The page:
• @50ft_trad

    I believe in the case of princes, santo domingo, best dark, and others with that base from wilsons, that if it's white flecks interspersed throughout the snuff, it's possibly salt crystals re-forming (high salt content in that base) and not mold.
  • Point taken, and I have seen that before. This was a definite threadlike structure, not merely flecks of white crystal
  • GilliatGilliat Member
    Mould spores (and any fungi for that fact) are highly intelligent creatures. One should never underestimate their resilience and survival capacities in a vast array of environments. Many of them thrive in what is not always obvious a warm and humid environment. Other variables that are out of our control come into play when we are talking about snuff contamination. One of the seems to be a sterile atmosphere, and that is (in my experience) more important than temperature and light (excluding extremes of course).

    I had both disasters and delights happen with aged snuff. 2 short examples : I just binned 3 big tins of SWS Creme de Figue infested by mould (and were kept in the fridge at 6-8 degrees Celsius for more than 6 months) but also 2 tins of SG London Brown kept at variable room temperature (20-30 degrees Celsius) for more than 2 years that have turned out to be probably the best non-artisan snuff I ever had. Delicious, salty, pungent, black moist fermented  thrills.

    I never decant my snuffs, except for those I buy in bulk, and then I take paranoic precautions when handling them, I do it as fast and clean as possible in sterilized glass containers and pray for divine protection hahaha.

    It might have something to do with a good manufacturer seal, batch variation, or ultimately pure luck.
     
    Still got approximately 150 unopened tins all individually generously wrapped in cling film occupying half of a  fridge. The other half is pipe tobacco. I will consider myself an extremely lucky man if a third of them will still be good when their time for consumption will come.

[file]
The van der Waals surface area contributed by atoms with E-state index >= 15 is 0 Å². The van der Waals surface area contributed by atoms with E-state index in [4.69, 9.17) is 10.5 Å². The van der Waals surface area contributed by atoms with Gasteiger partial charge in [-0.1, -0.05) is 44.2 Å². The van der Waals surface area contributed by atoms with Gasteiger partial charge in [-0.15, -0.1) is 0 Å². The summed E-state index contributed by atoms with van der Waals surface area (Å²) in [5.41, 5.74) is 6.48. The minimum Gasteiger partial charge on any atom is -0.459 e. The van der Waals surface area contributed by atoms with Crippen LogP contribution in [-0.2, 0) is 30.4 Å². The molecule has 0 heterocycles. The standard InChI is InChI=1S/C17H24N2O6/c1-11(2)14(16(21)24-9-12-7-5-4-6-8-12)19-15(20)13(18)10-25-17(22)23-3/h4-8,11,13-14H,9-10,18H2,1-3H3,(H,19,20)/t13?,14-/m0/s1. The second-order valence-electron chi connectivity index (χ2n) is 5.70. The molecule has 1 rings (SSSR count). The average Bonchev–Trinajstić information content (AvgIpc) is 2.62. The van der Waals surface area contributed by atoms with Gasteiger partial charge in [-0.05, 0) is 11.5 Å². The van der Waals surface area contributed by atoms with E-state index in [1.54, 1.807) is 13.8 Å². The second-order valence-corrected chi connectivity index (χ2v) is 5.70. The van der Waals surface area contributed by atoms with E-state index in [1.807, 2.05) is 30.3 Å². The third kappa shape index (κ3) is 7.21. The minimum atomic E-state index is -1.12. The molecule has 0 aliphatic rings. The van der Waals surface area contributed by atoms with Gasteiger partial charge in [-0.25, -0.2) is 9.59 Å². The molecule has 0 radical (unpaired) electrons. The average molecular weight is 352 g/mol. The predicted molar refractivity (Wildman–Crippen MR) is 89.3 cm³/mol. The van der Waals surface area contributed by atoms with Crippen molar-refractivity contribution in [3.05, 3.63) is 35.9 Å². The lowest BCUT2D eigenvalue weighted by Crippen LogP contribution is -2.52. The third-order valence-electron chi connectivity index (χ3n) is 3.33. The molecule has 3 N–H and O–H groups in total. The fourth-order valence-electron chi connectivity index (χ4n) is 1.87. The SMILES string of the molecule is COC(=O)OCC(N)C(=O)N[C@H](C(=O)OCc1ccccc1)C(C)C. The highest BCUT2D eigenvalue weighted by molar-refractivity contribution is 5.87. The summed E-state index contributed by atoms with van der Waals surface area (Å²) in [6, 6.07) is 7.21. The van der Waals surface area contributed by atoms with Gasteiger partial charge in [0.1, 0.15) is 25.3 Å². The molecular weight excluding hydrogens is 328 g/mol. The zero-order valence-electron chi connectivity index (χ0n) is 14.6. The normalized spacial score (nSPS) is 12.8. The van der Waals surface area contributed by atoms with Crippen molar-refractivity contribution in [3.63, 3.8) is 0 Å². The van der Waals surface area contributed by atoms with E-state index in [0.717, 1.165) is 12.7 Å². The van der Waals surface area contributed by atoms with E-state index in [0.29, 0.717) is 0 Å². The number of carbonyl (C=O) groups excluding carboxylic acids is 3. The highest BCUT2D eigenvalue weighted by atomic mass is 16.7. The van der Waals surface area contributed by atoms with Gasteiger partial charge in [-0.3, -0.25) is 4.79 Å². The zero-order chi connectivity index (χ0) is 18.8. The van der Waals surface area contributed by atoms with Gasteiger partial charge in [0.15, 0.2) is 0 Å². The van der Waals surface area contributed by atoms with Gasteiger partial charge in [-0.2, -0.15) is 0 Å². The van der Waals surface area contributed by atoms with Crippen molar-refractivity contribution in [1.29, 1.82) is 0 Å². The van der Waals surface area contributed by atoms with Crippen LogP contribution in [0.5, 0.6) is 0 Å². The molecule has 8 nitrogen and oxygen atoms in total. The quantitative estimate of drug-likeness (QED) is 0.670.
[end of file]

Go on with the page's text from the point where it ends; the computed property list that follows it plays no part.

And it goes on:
I have not bought any new snuff for the last 3 months and hopefully will never have to buy again.
     
    Everything you do comes back to you! Respect Life, Share Peace, Live NOW!
  • @Gilliat I agree with your "ultimately pure luck" statement.

    I have over a dozen bail top jars which hold about 1 litre, roughly 60 smaller glass jars which hold between 70ml and 110ml, about 40 sealed tins, and at least 30 open tins in varying degrees of consumption (this is all off the top of my head, so I might be a bit wayward on some of the numbers).

    Even if half my stuff ultimately spoiled, I would still have enough snuff to last me many years. The 30 open tins alone will last me well into 2018. Many of these snuffs have now been lost from production lines, and I hope they retain enough of their original character to keep me enjoying those snuffs over the years ahead. If some "mature" in a good way, that's all well and good, but I hope many stay just the way I like them, with no mellowing or loss of the magic they were tinned with.

    I may treat myself to the odd fresh tin every now and again, but I certainly have no need to be placing regular (and often rather excessive) orders like I used to.
  • With my scotches I just dump them in an old, leaky, antique snuff box I keep on my desk. Never noticed any difference really whether it was from a fresh tin or one that had been opened months prior. Scotches in general seem to not go bad.